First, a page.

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There’s a surefire way to save money on plane tickets — but those savings may not be worth it for some travelers, depending on their tolerance for certain headaches.
The money-saving strategy likely doesn’t come as a surprise: Booking a flight with one or multiple stops is generally less expensive than choosing a non-stop option. The average discount for doing so can be substantial, around 20%, according to Google Flights data on domestic flights for the past five years.
Round-trip domestic flights cost $293 in August, on average, according to Hopper. A 20% discount on that average fare amounts to roughly $59.
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The Google analysis calls the willingness to take a layover “one of your best bets to save money when you fly.”
“That’s largely because there are just more ways to get from Point A to Point B with a stop in between,” according to James Byers, group product manager for Google Flights.
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Travelers may feel the impulse or have the need to trim travel budgets as airfare and other trip costs have become more expensive. Costs for airfare, hotels and rental cars fell in July relative to a year earlier, but are still up compared to pre-pandemic levels — by double-digit percentages, in some cases, according to federal data.
Searches for “cheapest airline tickets” swelled by 240% in the U.S. between April and August this year relative to the prior four-month period, from November 2021 to March 2022, according to Google.
But the savings travelers get from layovers come with tradeoffs — ones travelers may feel more acutely as airlines continue to struggle with potential consumer annoyances like flight and baggage delays, according to travel experts.
There’s the obvious time differential — it takes longer to travel with stops than without. But travel delays and cancellations can have cascading effects that impact the remaining legs of your trip.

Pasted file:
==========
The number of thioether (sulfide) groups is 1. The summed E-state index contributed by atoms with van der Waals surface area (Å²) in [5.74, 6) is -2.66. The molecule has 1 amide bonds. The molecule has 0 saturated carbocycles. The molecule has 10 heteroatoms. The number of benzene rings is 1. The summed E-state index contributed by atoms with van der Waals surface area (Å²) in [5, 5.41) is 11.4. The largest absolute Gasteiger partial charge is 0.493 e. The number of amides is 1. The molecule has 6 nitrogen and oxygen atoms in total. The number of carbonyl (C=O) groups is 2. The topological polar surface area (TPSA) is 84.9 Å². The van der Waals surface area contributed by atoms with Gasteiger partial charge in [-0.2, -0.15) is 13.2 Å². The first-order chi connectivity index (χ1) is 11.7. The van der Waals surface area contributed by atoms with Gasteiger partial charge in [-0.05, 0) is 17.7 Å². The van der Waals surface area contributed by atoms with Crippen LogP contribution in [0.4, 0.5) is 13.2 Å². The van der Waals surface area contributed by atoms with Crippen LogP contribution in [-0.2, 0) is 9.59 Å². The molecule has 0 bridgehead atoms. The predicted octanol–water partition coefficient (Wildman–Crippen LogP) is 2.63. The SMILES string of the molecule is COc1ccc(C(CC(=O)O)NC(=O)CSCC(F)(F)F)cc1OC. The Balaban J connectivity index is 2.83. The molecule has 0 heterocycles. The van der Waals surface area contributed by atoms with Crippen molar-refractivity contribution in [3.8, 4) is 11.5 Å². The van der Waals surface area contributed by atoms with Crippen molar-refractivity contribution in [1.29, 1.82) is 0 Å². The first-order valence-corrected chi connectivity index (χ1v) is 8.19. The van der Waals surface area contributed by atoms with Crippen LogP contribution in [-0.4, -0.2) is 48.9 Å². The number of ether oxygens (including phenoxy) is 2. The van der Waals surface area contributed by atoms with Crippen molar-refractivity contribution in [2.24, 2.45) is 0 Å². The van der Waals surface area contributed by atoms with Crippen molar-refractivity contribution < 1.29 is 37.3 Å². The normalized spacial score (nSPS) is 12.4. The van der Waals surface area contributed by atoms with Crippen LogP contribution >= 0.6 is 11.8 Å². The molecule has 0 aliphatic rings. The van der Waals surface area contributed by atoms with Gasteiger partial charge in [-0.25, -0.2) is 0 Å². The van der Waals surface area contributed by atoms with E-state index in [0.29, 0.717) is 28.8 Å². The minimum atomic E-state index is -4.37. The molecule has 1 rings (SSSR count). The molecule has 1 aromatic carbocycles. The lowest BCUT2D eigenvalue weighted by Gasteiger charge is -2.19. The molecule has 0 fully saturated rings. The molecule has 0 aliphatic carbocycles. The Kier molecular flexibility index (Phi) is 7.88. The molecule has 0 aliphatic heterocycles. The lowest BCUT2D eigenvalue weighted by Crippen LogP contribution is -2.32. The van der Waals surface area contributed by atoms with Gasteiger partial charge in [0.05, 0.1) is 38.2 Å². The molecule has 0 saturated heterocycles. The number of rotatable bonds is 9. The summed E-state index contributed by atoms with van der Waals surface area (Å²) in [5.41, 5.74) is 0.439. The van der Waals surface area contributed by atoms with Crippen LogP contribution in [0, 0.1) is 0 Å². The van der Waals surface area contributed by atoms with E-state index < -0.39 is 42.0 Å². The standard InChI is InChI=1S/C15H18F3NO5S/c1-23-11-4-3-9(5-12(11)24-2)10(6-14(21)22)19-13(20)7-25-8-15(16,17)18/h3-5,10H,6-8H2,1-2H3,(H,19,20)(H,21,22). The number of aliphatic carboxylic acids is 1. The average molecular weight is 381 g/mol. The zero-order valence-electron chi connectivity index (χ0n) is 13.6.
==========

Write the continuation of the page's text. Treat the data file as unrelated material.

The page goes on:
For one, you may miss a connecting flight if your first is delayed. Even if you arrive on time for a connecting flight, your bag may not if the layover is too short.
Of course, travelers may not have the option to choose a nonstop flight, especially if they don’t live near a major airport. Those with the option (and the budget) to fly nonstop may find it’s worth the extra cash. Those without the option can potentially reduce their number of layovers during a trip — perhaps one instead of two, for example.
“You want to reduce variables as much as possible when you travel,” according to Sara Rathner, a travel expert at NerdWallet.
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About 73% of flights arrived on time in June this year — fewer than the nearly 75% in June 2021, though about equal to the pre-pandemic rate in June 2019, according to most recent Department of Transportation data.
More flights have been cancelled, too — 3.1% of flights in June 2022, which is double the rate during the same time last year and up from 2.1% in 2019, according to agency data.